Prolactinomas, AKA prolactin-secreting pituitary tumors.
Prolactinomas are probably the most common of the known pituitary tumors.
We will discuss:
History and Physical Examination
Prolactinomas typically present with two syndromes:
These young women usually present to their OB-GYN doctors with inability to conceive children. On further questioning, they are noted to have irregular or absent menstrual periods for months to years. Physical examination reveals galactorrhea often, but not always. The visual field examination of these women is typically normal.
Fatigue and visual changesThese typically older men present with lassitude, decreased libido, and variable visual complaints. On examination, they may have loss of body hair, and bitemporal hemianopia (NOTE: it is exceedingly rare for a person to complain of bitemporal hemianopia--our field of binocular vision is too wide).
Laboratory and imaging studies
Laboratory studies of use include a prolactin level, which is typically elevated in these patients.Imaging studies best performed is the MR with and without gadolinium enhancement. Really, folks, the days of the CT scan for diagnosing pituitary tumors are over. MR scanning, which drops bone out of the image, shows the tumor and its surrounding structures with exquisite detail. Small tumors are best appreciated on MR. You don't even catch any X-rays, they do it with magnets (really).
Differential diagnosis of hyperprolactinemia
Hyperprolactinemia can be caused by:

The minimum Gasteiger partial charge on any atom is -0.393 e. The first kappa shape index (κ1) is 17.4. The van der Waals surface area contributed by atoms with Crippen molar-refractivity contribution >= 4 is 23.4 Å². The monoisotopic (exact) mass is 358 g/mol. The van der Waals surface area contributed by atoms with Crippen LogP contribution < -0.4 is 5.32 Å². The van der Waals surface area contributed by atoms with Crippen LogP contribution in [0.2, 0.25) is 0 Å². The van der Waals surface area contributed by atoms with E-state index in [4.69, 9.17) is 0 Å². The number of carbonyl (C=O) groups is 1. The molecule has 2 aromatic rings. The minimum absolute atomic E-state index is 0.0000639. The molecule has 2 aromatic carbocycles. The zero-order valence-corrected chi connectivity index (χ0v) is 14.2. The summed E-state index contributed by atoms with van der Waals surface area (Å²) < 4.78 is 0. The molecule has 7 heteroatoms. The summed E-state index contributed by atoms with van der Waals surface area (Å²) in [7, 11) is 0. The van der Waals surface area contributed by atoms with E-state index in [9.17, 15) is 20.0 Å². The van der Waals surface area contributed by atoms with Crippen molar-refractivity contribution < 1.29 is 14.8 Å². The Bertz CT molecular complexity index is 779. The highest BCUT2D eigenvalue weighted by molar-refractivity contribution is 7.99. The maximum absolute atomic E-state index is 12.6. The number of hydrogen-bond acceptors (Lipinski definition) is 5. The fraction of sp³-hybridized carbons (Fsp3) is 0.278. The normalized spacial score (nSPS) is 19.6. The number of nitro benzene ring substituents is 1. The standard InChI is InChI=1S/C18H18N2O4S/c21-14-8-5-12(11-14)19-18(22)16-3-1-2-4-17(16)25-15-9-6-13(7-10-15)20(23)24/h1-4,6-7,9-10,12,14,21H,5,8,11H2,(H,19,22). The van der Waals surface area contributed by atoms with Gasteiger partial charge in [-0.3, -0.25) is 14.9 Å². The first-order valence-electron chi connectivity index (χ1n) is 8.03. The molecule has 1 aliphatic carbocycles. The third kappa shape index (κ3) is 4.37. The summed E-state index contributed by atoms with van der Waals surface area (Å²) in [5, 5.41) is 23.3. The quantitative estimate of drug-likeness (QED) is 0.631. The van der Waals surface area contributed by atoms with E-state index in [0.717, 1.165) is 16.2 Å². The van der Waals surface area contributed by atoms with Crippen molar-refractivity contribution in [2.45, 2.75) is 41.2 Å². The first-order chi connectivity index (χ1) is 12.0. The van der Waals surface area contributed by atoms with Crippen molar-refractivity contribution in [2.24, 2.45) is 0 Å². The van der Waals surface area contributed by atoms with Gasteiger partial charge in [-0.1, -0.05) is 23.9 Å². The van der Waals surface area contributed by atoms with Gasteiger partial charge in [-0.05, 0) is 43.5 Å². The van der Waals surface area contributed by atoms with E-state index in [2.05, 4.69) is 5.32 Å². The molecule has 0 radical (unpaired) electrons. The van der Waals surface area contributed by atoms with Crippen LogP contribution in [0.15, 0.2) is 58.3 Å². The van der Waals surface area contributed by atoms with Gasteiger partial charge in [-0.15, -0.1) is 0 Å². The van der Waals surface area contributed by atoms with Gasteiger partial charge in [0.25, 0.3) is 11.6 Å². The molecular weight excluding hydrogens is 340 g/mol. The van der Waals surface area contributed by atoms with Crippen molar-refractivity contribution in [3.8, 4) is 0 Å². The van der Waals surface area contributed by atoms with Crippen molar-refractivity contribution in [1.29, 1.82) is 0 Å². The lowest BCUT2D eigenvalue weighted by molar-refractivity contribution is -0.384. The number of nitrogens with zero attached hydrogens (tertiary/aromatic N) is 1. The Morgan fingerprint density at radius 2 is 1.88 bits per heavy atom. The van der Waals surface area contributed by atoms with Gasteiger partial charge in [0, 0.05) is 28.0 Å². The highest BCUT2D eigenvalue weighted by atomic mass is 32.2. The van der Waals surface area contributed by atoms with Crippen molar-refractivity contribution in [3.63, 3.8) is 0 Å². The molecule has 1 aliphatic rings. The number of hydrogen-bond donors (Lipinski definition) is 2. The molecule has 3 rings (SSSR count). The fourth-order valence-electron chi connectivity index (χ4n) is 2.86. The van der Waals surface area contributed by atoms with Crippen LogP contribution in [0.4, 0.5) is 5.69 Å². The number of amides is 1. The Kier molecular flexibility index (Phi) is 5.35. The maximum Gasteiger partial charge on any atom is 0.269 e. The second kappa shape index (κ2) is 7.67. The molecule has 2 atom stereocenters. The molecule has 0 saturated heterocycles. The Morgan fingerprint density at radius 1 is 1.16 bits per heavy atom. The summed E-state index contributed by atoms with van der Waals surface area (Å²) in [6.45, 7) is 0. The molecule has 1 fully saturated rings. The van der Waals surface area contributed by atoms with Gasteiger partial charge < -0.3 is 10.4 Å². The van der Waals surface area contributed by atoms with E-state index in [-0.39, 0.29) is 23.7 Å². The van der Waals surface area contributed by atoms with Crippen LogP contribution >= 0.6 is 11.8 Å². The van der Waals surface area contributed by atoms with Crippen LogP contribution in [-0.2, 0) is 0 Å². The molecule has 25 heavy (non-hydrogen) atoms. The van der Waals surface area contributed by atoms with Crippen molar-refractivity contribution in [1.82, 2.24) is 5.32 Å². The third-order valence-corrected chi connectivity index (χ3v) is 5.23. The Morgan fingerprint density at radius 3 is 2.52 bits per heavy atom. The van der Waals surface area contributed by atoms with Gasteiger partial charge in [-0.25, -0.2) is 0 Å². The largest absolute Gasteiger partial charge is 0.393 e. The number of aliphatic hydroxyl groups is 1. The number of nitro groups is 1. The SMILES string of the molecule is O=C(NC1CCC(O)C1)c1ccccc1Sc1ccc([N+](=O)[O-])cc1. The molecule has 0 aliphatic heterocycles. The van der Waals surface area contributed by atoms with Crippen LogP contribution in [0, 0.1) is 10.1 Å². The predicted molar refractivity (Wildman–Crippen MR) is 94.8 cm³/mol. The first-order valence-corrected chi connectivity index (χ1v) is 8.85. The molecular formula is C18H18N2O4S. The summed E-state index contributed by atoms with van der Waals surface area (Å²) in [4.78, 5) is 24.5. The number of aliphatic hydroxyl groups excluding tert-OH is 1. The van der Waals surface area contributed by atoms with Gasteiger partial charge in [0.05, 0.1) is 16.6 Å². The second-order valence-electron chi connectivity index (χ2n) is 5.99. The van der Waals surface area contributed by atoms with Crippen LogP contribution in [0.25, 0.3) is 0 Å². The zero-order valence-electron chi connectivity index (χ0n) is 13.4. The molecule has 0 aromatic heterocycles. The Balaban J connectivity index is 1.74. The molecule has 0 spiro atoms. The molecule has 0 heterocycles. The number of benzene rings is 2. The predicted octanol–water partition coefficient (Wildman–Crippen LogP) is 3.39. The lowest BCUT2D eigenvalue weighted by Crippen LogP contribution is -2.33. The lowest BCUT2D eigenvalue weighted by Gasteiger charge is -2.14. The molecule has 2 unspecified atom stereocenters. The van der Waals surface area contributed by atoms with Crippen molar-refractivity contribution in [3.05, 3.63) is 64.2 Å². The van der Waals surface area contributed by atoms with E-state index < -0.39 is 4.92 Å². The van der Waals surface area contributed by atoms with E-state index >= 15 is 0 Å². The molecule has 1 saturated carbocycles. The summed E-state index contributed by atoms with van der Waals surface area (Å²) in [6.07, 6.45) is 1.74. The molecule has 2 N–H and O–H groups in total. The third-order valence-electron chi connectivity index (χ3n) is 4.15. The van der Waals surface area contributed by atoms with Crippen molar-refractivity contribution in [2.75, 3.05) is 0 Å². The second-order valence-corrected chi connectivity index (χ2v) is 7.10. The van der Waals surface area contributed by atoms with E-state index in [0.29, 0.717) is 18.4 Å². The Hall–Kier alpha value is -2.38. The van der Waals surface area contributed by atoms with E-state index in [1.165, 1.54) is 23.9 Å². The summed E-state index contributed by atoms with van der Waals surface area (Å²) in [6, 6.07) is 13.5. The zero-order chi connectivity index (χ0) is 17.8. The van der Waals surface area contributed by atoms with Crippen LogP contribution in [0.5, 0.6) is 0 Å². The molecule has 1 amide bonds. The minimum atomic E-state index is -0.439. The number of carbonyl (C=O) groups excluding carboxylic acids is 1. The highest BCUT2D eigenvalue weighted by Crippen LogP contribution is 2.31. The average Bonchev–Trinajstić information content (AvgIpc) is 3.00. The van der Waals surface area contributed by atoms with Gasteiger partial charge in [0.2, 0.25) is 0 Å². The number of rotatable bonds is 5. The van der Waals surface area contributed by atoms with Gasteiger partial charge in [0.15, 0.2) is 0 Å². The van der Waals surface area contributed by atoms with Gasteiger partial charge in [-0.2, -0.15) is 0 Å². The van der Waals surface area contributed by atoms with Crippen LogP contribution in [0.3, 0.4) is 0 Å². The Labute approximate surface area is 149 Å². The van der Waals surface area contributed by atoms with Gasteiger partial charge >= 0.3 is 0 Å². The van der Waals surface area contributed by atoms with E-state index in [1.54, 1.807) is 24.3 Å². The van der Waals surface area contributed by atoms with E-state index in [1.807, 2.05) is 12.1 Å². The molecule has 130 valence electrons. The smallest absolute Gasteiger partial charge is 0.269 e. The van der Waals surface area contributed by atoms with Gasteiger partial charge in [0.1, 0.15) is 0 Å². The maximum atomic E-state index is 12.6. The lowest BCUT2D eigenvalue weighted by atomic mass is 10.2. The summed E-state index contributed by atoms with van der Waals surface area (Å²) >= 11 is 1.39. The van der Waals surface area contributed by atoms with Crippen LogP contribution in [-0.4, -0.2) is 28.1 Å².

Prolactin levels for all of these problems rarely exceed 150 ng/ml. Also, there is a (very) rough correlation between pituitary tumor size and expected prolactin level: a 10 mm tumor should produce a serum prolactin of around 100 ng/ml. This rule becomes useful when you have, e.g., a 30 mm tumor and a prolactin level of 50 ng/ml: think of a nonsecreting tumor here, not prolactinoma.
Treatment of prolactinomas
The mainstay of prolactinoma treatment is oral administration of dopamine agonists, in the United States in 1999: bromocriptine, cabergoline, or pergolide. These medications are safe and 80-90% effective, with treatment limited most often by nausea. They may be given to patients with a large prolactinoma with safety. They should not be given to a woman for the first 6 months post-partum, because they increase her chance of stroke or MI during this period.
Only rarely will a prolactinoma patient require surgery, often a woman with a macroadenoma who has failed bromocriptine therapy during pregnancy.
Controversies in prolactinomas
Among the controversies in the treatment of prolactinomas are:
Such questions provide grist for controversies during endocrinological and neurosurgical meetings.